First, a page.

When it comes to birth, we tend to focus on the prize. Having a child emerge from your body is, obviously, the main event. It’s followed by delivering the placenta, sometimes referred to as the “afterbirth.” Luckily, this part is usually pretty quick and painless – you may barely register that it’s even happening.
But in the hours and days that follow, your body will experience another minor milestone: the first postpartum poo. If you’re lucky, this will also be fast and forgotten as soon as you flush. However, given what your body has been through, the buildup to this event can be anxiety-inducing.
Here’s what you need to know, as well as some tips to ease discomfort.
How this poop is different
There are a number of factors that may make this particular trip to the bathroom feel more significant.
First, you may not have had a bowel movement in a while. “If you had a long induction or a long labour, and you haven’t eaten in a long time, you probably don’t have a lot that needs to come out. It may take several days,” Dr. Andrea Braden, an OB-GYN who practices in Georgia, told HuffPost.
Constipation may also be a side effect of pain medications, fluctuating hormones, or simply your own hesitation.
If you’ve had a caesarean section or an assisted delivery (via vacuum or forceps), or you’ve had a tear or episiotomy repaired with stitches, you may be in pain from that, and understandably reluctant to do anything that might aggravate your discomfort. But holding in your stool can make things worse.
“Some people will actually try to hold it in and not have a bowel movement, which causes constipation,” Braden said.
Haemorrhoids, which are common during this time, can also cause pain when you go to the bathroom.
While this is all uncomfortable, it isn’t unexpected.
“In my 26 years of experience, at least 90% of my clients have had trouble using the restroom after birth,” Kali King, a doula in Virginia, told HuffPost.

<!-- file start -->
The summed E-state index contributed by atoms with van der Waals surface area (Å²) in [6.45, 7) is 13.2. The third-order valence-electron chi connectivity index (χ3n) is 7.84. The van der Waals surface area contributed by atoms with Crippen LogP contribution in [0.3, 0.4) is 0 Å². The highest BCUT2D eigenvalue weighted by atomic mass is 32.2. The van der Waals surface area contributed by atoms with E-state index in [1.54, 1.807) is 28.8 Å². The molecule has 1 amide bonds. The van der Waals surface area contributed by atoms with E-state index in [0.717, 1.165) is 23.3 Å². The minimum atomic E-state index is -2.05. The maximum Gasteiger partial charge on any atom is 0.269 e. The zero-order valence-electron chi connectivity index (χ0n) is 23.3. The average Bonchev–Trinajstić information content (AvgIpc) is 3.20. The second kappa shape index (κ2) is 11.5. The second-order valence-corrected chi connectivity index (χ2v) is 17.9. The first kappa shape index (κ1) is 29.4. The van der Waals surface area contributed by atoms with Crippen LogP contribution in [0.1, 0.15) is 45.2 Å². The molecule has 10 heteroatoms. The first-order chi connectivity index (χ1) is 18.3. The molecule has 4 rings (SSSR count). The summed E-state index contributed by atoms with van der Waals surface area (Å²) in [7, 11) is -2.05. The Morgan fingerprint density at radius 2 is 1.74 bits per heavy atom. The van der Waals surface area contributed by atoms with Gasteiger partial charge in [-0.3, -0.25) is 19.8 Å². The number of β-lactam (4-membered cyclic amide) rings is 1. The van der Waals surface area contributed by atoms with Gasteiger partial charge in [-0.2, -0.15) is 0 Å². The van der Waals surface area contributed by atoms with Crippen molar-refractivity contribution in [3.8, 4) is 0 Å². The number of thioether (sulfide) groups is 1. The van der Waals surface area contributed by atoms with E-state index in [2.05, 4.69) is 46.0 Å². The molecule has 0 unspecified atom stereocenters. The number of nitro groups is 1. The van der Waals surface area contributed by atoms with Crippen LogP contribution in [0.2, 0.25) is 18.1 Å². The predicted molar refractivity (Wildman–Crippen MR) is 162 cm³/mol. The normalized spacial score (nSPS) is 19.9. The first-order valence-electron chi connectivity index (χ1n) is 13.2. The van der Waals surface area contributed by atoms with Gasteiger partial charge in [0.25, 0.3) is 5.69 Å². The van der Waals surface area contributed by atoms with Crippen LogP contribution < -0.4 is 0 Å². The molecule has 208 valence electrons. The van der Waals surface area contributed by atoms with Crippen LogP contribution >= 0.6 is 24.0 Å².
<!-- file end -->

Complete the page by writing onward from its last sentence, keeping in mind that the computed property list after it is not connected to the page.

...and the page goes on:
Tips for a smooth move
Stool softeners or laxatives can help you get that first bowel movement out without straining, which you’ll want to avoid if you ended up with stitches after your delivery.
“The goal would be to not push when you have a bowel movement,” Braden said. “You want it to come out very easily, because the pushing can cause a lot more pain and pressure on the incision sites, no matter where the incision is.”
King recommended light exercise or abdominal massage, as well as a squat position to help get things moving more easily.
Lori Bregman, a doula in Los Angeles, noted that staying hydrated is another way to prevent constipation. If you’re looking for something other than water, she recommends coconut water, bone broth and electrolyte drinks (like sports drinks). Fibre-rich foods like fruits and vegetables help, too.
A tablespoon of coconut oil can act as a natural stool softener, Bregman said, and a foot stool such as a Squatty Potty can help you get into a comfortable position while you’re on the toilet.
You can also buy a peri-bottle, a little plastic bottle that you can use to squirt water on your nether regions to clean yourself after going to the bathroom. This is much more comfortable than dry toilet paper, particularly if you had stitches in that area.
Haemorrhoids are “swollen blood vessels in the rectal area that develop from the pressure [of] your growing uterus and increased blood flow. They can be itchy and painful,” Bregman said.
Unfortunately, if you have them at the end of a pregnancy, delivery can exacerbate the problem. “They are extremely common during pregnancy and can get a lot worse especially if you pushed for a long time,” Braden explained.
Studies show that about 40% of people who give birth suffer from hemorrhoids before, during or following delivery. Pushing for longer than 20 minutes is associated with haemorrhoids, as are assisted deliveries (forceps or vacuum). Your provider may mention that you have them when they examine you after delivery, and you can also ask them directly.
The good news is that haemorrhoids “usually resolve on their own,” King said.
There are many things you can do to reduce the discomfort of hemorrhoids. Bregman recommends:
- chilled or frozen witch hazel pads with drops of vitamin E oil
- frozen leaf of an aloe vera plant
- sitting on a donut pillow
- using a footstool while on the toilet
- sitz baths
- comfrey root ointment
When to call the doctor
Hemorrhoids can cause bleeding in the rectal area, but if you don’t have them, or you’re uncertain, bloody stool is definitely something to report to your health care provider.
As far as constipation, it’s probably time to call the doctor “if you haven’t had a bowel movement in a week and you’re feeling quite constipated,” Braden said.
Other symptoms that you’d want to report to your provider include “pain, swelling not going away, infection, weird smell, lots of bleeding and an intuitive feeling that something doesn’t feel right — always trust and follow that,” Bregman said.
King recommends that you not allow your provider “to downplay your symptoms.” If you feel that this is happening, you can look for a second opinion.